Jury Adjourns in Arbery Murder Trial: Live Updates

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Local clergy prayed and supporters sang moments before court wrapped up for the day. Soon after, protestors began taking down tents and signs with Ahmaud Arbery’s name and photo on them.

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Supporters of the Arbery family, many of whom had been outside since morning, said they were feeling optimistic about a guilty verdict. People made plans to return Wednesday morning.

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There was a moment of whiplash in the courtroom, when the judge and lawyers returned, with observers thinking that the verdict might be back. Ahmaud Arbery’s family was making its way back to court when the judge said that the jurors were ready to go home for the night.

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The judge and others are returning to the courtroom. After further discussion among jurors, they changed their minds and are ready to take a break, the judge says. The jury is being brought back into the courtroom for dismissal for the day.

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Court is adjourned. Jurors will return tomorrow at 8:30 a.m. The judge instructs them not to talk about the case during the overnight break.

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The judge tells the court he is going to call the jury foreperson to ask if a verdict is imminent. If it is not, court will break for the day and deliberations will resume tomorrow at 8:30 a.m.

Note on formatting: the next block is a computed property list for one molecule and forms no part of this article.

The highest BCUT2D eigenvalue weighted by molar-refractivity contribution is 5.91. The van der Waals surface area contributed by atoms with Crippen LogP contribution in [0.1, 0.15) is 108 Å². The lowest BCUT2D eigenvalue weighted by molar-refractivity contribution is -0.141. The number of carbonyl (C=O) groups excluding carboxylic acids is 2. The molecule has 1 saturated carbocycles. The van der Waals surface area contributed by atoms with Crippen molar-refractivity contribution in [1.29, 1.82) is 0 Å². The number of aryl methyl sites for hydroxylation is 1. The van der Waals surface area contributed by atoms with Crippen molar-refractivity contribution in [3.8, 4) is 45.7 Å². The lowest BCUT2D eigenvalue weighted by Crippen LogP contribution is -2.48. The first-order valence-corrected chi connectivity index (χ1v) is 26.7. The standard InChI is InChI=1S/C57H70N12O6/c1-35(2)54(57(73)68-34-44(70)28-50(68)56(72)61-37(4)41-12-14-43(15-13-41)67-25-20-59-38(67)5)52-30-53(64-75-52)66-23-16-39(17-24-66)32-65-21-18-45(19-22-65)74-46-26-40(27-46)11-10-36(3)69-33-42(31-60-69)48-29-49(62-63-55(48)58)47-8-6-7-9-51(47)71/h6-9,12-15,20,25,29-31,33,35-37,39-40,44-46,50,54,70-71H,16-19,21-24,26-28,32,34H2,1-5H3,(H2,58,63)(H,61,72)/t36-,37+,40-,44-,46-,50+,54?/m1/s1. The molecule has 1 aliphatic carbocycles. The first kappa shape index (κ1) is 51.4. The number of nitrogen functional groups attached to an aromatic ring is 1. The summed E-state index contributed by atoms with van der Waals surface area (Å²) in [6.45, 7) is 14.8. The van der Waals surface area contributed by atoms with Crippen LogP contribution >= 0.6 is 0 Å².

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The jury has been deliberating for more than five hours. The foreperson tells the judge that the jury is in the process of working to reach a verdict, but agrees that breaking for the day would be best.

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After consulting the other jurors, the foreperson now says the jury wants to continue despite the judge’s intention to send everyone home. So he allows the jurors to keep deliberating.




Judge Allows Nearly All-White Jury

Judge Timothy R. Walmsley of Glynn County Superior Court acknowledged that many Black jurors were excused by the defense. The jury is made up of 11 members who are white and one who is Black.

This court has found that there appears to be intentional discrimination in the panel. That’s that prima facie case. And I guess before I get into this, one of the challenges that I think counsel recognize in this case is the racial overtones in the case. Quite a few African American jurors were excused through preemptory strikes exercised by the defense, but that doesn’t mean that the court has the authority to reseat. The court is in a position where it’s got to make another finding, which is that the defendants are not genuine when they gave reason, and that the reason they were claiming is not the real reason those particular jurors were struck. The court is not going to place upon the defendants of finding that they are being disingenuous to the court or otherwise are not being truthful with the court, when it comes to their reasons for striking these jurors. So because of that and because of, again, the limitations I think [unclear] places upon this court’s analysis, I’m denying the motion.

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Judge Timothy R. Walmsley of Glynn County Superior Court acknowledged that many Black jurors were excused by the defense. The jury is made up of 11 members who are white and one who is Black.CreditCredit…Pool photo by Elijah Nouvelage

The jury that will decide the fate of the three white men accused of murdering Ahmaud Arbery is composed of 11 members who are white and one who is Black.

The lopsided balance — especially in a case that has been widely perceived as an act of racial violence — has been a cause of concern for civil rights activists. And it prompted legal experts in recent days to speculate that the racial makeup of the jury played a role in prosecutors’ decision not to make racial animus part of their case against Mr. Arbery’s assailants.

How did such a jury get chosen?